National Guard COVID orders end one day short of earning retirement, education benefits

Abbie Bennett
May 21, 2020 - 2:34 pm
NationalGuard

U.S. Air National Guard photo by Tech. Sgt. Patrick Evenson

Current federal orders would stop coronavirus pandemic deployments just for thousands of National Guard troops, ending just one day shy of qualifying them for education and retirement benefits. 

The Federal Emergency Management Agency (FEMA) order, first reported by Politico, ends deployments June 24, one day away from the 90 days required for most of the more than 40,000 troops to qualify for those benefits. National Guard members have been helping states test residents for COVID-19, distributing supplies, decontaminating nursing homes, building field hospitals, manning emergency operations centers and more. 

The "hard stop" order would mean Guard members would not qualify for early retirement or education benefits under the Post-9/11 GI Bill. Most troops still have access to the Montgomery GI Bill, though lawmakers have considered phasing that benefit out in favor of the Post-9/11 GI Bill. 

Those thousands of troops have been activated and deployed across 54 states and territories on state active duty or federal Title 32 orders. But not all Guard members were activated at the same time, and some were activated on state orders first, meaning many began accruing time for benefits on different dates. Even those approved earlier in March may not have received the federal orders for a week or more after. 

Brig. Gen. J. Roy Robinson, president of the National Guard Association, said the 24-day extension of the orders to June 24 was unusual. He said it could be a coincidence the extension leaves troops one day short of the needed threshold.

“But in the back of my mind, I know better,” he said. “They’re screwing the National Guard members out of the status they should have.”

Senate Veterans Affairs ranking member Jon Tester, D-Mont., "demanded" the Trump administration reverse its hard-stop order in a letter to the president this week. 

“This latest decision to cut deployments one day short of eligibility for federal benefits is further proof that this administration does not properly value the service of our Guardsmen and women,” Tester wrote. “Serving 89 days instead of 90 days blocks these men and women from receiving additional benefits toward their pensions, home loans and education benefits. This does not even take into consideration all of the troops still on state active duty — often carrying out the same jobs as their peers on Title 32 orders, while responding to the COVID-19 pandemic. There is a clear, and deliberate, pattern of requiring servicemembers to do more, while actively seeking to deny them the benefits and compensation they have earned.”

Tester said it took multiple pleas from Congress, governors and the National Guard Association of the United States to convince the administration to activate the Title 32 orders in the first place.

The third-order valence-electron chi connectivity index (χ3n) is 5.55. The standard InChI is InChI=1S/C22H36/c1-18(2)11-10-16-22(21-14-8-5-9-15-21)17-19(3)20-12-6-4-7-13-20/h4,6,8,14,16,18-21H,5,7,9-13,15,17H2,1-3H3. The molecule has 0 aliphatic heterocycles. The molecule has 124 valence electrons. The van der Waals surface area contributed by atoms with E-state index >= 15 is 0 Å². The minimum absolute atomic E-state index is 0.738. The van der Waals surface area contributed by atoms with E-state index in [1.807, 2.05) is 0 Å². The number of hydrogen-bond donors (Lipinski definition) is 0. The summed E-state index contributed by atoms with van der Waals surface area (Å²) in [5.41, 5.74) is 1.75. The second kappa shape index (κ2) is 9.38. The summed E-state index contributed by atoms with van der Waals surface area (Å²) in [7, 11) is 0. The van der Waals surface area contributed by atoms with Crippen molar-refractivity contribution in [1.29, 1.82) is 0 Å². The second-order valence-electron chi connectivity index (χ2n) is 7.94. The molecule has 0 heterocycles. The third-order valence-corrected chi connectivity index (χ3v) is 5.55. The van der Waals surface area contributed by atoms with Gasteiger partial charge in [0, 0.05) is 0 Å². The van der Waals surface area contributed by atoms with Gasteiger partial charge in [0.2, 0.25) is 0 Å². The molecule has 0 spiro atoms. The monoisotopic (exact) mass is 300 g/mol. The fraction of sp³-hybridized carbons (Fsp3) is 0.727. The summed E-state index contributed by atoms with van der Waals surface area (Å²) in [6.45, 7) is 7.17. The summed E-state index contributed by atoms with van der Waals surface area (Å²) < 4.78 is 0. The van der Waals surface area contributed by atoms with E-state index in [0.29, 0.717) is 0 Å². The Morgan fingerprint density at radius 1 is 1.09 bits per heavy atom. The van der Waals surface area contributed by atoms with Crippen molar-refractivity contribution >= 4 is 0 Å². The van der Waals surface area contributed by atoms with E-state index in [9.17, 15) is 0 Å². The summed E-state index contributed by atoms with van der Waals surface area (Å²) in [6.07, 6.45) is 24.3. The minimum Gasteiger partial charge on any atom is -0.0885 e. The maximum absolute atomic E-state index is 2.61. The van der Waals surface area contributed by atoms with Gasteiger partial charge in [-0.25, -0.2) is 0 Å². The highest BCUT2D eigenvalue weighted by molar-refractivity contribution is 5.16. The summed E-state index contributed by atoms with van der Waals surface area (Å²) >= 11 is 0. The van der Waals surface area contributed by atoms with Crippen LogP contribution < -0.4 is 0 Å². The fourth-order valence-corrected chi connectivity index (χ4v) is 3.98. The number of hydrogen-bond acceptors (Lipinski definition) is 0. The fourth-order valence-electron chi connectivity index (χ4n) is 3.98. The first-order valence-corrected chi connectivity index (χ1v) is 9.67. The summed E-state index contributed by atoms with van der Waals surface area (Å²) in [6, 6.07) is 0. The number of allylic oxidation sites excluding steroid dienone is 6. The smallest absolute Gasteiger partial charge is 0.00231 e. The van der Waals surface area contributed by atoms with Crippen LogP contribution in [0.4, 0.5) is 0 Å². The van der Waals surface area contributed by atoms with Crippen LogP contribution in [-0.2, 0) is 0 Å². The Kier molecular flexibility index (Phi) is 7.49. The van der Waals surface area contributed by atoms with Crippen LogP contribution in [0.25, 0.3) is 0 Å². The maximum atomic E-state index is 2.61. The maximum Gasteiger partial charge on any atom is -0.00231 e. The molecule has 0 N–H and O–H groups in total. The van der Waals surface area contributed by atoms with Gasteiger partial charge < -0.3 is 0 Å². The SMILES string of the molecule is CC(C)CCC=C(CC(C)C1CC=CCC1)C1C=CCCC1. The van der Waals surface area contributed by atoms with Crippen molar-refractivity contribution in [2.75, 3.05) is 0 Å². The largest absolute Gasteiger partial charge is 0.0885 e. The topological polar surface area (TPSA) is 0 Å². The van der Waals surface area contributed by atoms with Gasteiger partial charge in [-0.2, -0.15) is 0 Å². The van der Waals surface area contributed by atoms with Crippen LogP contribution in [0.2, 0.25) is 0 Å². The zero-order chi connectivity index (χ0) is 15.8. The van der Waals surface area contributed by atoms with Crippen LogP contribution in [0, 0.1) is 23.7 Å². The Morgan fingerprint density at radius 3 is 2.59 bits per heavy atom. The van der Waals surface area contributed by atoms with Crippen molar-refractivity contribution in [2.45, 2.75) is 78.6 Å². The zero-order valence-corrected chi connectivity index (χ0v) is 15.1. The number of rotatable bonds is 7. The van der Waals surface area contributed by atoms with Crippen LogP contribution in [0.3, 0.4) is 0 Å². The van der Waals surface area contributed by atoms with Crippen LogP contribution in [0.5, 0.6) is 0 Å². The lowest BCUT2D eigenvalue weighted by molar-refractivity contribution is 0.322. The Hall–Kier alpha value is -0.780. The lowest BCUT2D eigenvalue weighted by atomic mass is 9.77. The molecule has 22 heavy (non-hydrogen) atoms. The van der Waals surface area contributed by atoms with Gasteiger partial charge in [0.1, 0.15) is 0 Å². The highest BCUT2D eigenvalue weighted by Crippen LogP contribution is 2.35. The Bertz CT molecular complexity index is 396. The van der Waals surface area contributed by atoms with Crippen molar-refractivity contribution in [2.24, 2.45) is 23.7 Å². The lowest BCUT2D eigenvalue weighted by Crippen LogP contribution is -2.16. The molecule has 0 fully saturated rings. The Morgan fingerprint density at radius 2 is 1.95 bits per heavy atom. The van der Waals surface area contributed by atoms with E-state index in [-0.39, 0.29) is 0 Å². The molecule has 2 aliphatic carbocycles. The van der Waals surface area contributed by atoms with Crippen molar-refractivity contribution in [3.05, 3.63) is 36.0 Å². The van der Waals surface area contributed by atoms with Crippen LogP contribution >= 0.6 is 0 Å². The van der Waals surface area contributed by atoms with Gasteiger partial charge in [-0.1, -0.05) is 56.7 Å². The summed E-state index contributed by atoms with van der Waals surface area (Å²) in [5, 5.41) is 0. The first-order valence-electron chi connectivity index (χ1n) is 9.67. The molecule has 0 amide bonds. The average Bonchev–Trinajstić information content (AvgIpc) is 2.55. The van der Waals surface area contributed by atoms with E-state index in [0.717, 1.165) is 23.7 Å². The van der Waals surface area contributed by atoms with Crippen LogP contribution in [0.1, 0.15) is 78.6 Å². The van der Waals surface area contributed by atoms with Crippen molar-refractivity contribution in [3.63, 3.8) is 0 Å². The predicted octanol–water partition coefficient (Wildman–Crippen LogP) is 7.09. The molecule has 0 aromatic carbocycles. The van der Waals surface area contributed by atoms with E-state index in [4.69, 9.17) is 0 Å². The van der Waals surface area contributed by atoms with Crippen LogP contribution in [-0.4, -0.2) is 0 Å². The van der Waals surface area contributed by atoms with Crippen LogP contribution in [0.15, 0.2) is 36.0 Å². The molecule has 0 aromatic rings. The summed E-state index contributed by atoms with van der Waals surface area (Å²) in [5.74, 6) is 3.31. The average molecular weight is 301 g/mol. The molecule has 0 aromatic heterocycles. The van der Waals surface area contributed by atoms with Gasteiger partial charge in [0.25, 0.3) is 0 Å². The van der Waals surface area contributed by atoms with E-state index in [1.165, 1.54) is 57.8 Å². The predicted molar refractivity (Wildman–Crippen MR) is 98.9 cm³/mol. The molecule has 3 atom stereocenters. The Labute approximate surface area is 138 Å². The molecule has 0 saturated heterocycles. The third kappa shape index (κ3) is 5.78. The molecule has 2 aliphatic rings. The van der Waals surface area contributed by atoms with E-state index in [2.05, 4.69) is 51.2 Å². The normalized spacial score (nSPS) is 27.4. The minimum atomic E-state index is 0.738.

“Unfortunately, it seems as if this administration is intent on nickel and diming these men and women at the expense of Americans suffering with COVID-19," he said. "At every turn the Department of Defense and the Federal Emergency Management Administration are asking more and more of these Guardsmen and women, but utilizing them in a way that cheapens their service and fails to appropriately reflect the burden they are asked to bear."

Senate Armed Services Committee member and Army Reserve veteran Tammy Duckworth, D-Ill., introduced legislation this week to provide those troops full benefits. 

The National Guard COVID-19 Response Stability Act would extend the Title 32 orders "until the end of the public health emergency" rather than allowing the orders to expire and states to continue to request support. 

And since Guard members will have to self-quarantine for at least 14 days before they can go back to civilian life, states could lose their help early next month, instead of on June 24. 

"While the Trump administration issued an extension, it cynically chose a peculiar date that was later revealed to result in a hard deployment stop at 89 days for thousands of National Guard members — one day short of the 90-day threshold to receive additional federal benefits," Duckworth said in a statement. 

The National Guard Association also has advocated for transitional healthcare coverage for troops coming off pandemic missions. A bill sponsored by Sens. Joe Manchin, D-W.Va., and Joni Ernst, R-Iowa, would provide healthcare for those troops for six months -- similar to what they receive for overseas missions. 

Guard members could still qualify for some benefits since their accrued time is cumulative. So some could hit that 90-day threshold for retirement benefits if they have another federal deployment within the fiscal year ending Sept. 30. But that's not guaranteed. The Post-9/11 GI Bill benefits can be accumulated without a time limit. 

Guard troops must serve for at least 20 years to qualify for a retirement pension when they turn 60. But for each 90 days they serve on federal orders, they can get early retirement credits -- moving their retirement up by three months. 

The Guard's response to the coronavirus pandemic is the largest for a domestic operation since Hurricane Katrina nearly 15 years ago when more than 51,000 deployed, according to the National Guard Association. 

“They’re working side-by-side with doctors, nurses and first responders,” Robinson said. “And we’re going to cut them off and send them home with no health care coverage while they transition back to their civilian life. Not to mention, some of their jobs may have evaporated since they were deployed.”

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Reach Abbie Bennett: abbie@connectingvets.com or @AbbieRBennett.

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